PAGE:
A tale of two sewing machines

You’ll be wondering what this has to do with gardens. It does, be patient. This is the first sewing machine: It’s a hand powered Singer, nearly a hundred years old and belonged to my grandmother. We looked it up online and the model suggests it was made in 1923 and it still works perfectly well. To be honest I can’t imagine my grandmother ever using it. She wasn’t the domesticated type, though she was certainly a gardener and I love that I still have her annotated gardening book – for more on this see here Anyway, the sewing machine passed … Continue reading A tale of two sewing machines

Counting bees

For yesterday’s #SixonSaturday I was counting bees, or at least counting the flowers that the bees like in my garden. I found my six: foxglove, sage, chives, comfrey, yellow poppies, cotoneaster but there were more: raspberries, wild roses, rocket, red campion, clover, nearly all self-seeded and thrown around the garden. The sage and the raspberries and the chives grow where I planted them, providing us with food and flowers and more bees I sowed the rocket last spring and it lasted valiantly over the winter, growing tough and woody, now flowering with abandon and attracting bees The others, although chosen … Continue reading Counting bees

Support systems

For today’s #SixOnSaturday theme I took a closer look at the pea tendrils, clinging to a variety of rustic poles in my vegetable plot: As you know, I love pea plants, for their flowers and, of course for their peas, but it’s always worth taking a closer look at their clever support systems: beautiful tendrils clinging to the nearest twig. I use rather rustic poles to hold my peas up, cuttings from other parts of the garden mainly. and the peas wind their way round these as they reach for the sky. Note the bottom right picture though, where a … Continue reading Support systems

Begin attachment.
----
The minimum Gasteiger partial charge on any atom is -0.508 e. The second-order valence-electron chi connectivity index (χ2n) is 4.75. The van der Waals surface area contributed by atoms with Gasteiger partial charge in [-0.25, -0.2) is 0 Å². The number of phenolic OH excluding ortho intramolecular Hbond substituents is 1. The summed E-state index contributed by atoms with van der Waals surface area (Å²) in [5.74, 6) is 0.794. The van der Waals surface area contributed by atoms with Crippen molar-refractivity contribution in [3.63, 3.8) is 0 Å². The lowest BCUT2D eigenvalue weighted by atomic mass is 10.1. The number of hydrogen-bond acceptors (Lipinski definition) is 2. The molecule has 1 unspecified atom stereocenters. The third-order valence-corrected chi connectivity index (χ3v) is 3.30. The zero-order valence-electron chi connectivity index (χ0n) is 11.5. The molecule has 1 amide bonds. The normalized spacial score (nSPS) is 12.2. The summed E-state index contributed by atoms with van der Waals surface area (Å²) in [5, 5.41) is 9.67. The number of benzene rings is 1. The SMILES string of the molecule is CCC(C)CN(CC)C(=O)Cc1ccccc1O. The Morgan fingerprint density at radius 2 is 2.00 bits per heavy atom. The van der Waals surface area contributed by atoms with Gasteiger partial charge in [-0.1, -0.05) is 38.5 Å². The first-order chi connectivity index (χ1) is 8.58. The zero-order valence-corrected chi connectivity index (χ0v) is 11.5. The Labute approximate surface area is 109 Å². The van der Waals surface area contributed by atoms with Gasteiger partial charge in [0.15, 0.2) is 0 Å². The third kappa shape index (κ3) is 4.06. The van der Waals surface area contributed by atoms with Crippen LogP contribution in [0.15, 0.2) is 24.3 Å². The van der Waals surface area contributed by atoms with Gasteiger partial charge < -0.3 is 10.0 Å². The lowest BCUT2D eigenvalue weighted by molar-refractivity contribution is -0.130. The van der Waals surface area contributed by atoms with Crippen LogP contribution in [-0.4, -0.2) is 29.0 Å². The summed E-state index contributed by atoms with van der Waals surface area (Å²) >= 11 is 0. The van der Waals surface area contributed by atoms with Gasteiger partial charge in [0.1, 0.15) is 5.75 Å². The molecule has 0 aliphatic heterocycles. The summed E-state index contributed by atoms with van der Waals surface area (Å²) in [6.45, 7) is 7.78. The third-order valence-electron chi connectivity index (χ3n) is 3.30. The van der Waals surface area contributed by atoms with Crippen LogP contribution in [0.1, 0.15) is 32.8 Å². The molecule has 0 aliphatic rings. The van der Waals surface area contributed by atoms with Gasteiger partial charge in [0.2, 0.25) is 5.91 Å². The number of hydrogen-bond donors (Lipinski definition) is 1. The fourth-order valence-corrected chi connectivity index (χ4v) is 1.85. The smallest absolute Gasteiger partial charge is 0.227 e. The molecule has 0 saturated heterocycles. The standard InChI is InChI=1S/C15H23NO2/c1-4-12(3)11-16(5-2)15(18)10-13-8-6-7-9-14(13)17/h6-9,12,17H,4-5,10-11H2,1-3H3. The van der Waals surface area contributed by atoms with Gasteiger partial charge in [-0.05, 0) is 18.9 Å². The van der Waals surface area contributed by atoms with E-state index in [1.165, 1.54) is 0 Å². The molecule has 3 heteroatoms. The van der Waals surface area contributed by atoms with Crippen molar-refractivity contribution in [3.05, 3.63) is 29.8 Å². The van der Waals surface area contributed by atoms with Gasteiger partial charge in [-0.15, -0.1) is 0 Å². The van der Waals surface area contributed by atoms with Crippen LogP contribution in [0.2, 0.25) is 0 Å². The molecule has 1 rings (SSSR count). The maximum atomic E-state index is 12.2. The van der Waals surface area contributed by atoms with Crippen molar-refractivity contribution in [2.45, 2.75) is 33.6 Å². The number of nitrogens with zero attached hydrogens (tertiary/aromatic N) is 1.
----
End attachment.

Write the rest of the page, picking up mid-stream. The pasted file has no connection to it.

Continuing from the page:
Store cupboard cake

Warning! There is not much about gardening in this post but there is cake. Everyone else has just discovered gardening and growing their own vegetables. I’m delighted and I really hope they stick with it. I should have spent the whole day in the garden too but it’s bitingly cold. I did sow some seeds and check up on my recently sprouted seedlings The peas have emerged in the egg boxes, but it is too cold to plant them out so I’ll leave them for another week or two. I also sowed tomatoes and cucumbers in the house and resowed … Continue reading Store cupboard cake

Twelfth night

It’s twelfth night, the festive season is officially over and for many a return to work, school etc. I don’t return to the day job till tomorrow, having taken an extra day to take my mother to a non-urgent hospital appointment. This was tedious for both of us but mum and I made the most of our journey on the bus, watching the beautiful light in the sky, then came back to my house in the subsequent rain for coffee, Christmas cake, cats, scrabble and the very last of last season’s tomatoes* This little beauty was the last of the … Continue reading Twelfth night